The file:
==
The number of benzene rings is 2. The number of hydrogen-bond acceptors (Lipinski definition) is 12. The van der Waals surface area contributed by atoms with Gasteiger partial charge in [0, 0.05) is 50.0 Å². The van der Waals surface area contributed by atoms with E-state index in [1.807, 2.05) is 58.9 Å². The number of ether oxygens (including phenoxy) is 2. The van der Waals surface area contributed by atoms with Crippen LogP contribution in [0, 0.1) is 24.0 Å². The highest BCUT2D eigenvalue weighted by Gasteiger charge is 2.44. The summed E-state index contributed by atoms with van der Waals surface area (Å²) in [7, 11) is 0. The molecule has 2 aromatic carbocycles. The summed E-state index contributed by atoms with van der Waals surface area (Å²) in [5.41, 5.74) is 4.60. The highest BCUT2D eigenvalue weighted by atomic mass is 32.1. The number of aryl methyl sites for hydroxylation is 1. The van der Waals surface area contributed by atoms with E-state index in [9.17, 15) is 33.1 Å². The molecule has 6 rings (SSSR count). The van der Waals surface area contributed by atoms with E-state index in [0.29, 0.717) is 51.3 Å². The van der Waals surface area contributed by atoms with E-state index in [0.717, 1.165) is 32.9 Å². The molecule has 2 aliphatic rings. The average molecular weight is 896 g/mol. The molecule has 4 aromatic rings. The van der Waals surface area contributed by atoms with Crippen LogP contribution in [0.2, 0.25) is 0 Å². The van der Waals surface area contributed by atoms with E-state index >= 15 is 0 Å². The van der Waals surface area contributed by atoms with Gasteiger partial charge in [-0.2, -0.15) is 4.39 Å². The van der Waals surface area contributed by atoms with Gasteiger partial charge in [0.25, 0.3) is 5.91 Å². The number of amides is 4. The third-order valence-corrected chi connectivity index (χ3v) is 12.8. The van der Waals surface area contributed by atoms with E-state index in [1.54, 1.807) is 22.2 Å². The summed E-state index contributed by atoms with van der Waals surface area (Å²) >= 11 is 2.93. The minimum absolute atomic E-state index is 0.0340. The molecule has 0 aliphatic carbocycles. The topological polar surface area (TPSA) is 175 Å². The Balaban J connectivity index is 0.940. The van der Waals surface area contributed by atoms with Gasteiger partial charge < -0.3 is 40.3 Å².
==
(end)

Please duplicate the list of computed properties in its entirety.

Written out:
The number of benzene rings is 2. The number of hydrogen-bond acceptors (Lipinski definition) is 12. The van der Waals surface area contributed by atoms with Gasteiger partial charge in [0, 0.05) is 50.0 Å². The van der Waals surface area contributed by atoms with E-state index in [1.807, 2.05) is 58.9 Å². The number of ether oxygens (including phenoxy) is 2. The van der Waals surface area contributed by atoms with Crippen LogP contribution in [0, 0.1) is 24.0 Å². The highest BCUT2D eigenvalue weighted by Gasteiger charge is 2.44. The summed E-state index contributed by atoms with van der Waals surface area (Å²) in [7, 11) is 0. The molecule has 2 aromatic carbocycles. The summed E-state index contributed by atoms with van der Waals surface area (Å²) in [5.41, 5.74) is 4.60. The highest BCUT2D eigenvalue weighted by atomic mass is 32.1. The number of aryl methyl sites for hydroxylation is 1. The van der Waals surface area contributed by atoms with E-state index in [9.17, 15) is 33.1 Å². The molecule has 6 rings (SSSR count). The van der Waals surface area contributed by atoms with E-state index in [0.29, 0.717) is 51.3 Å². The van der Waals surface area contributed by atoms with E-state index in [0.717, 1.165) is 32.9 Å². The molecule has 2 aliphatic rings. The average molecular weight is 896 g/mol. The molecule has 4 aromatic rings. The van der Waals surface area contributed by atoms with Crippen LogP contribution in [0.2, 0.25) is 0 Å². The van der Waals surface area contributed by atoms with E-state index >= 15 is 0 Å². The van der Waals surface area contributed by atoms with Gasteiger partial charge in [-0.2, -0.15) is 4.39 Å². The van der Waals surface area contributed by atoms with Gasteiger partial charge in [0.25, 0.3) is 5.91 Å². The number of amides is 4. The third-order valence-corrected chi connectivity index (χ3v) is 12.8. The van der Waals surface area contributed by atoms with E-state index in [1.54, 1.807) is 22.2 Å². The summed E-state index contributed by atoms with van der Waals surface area (Å²) >= 11 is 2.93. The minimum absolute atomic E-state index is 0.0340. The molecule has 0 aliphatic carbocycles. The topological polar surface area (TPSA) is 175 Å². The Balaban J connectivity index is 0.940. The van der Waals surface area contributed by atoms with Gasteiger partial charge < -0.3 is 40.3 Å².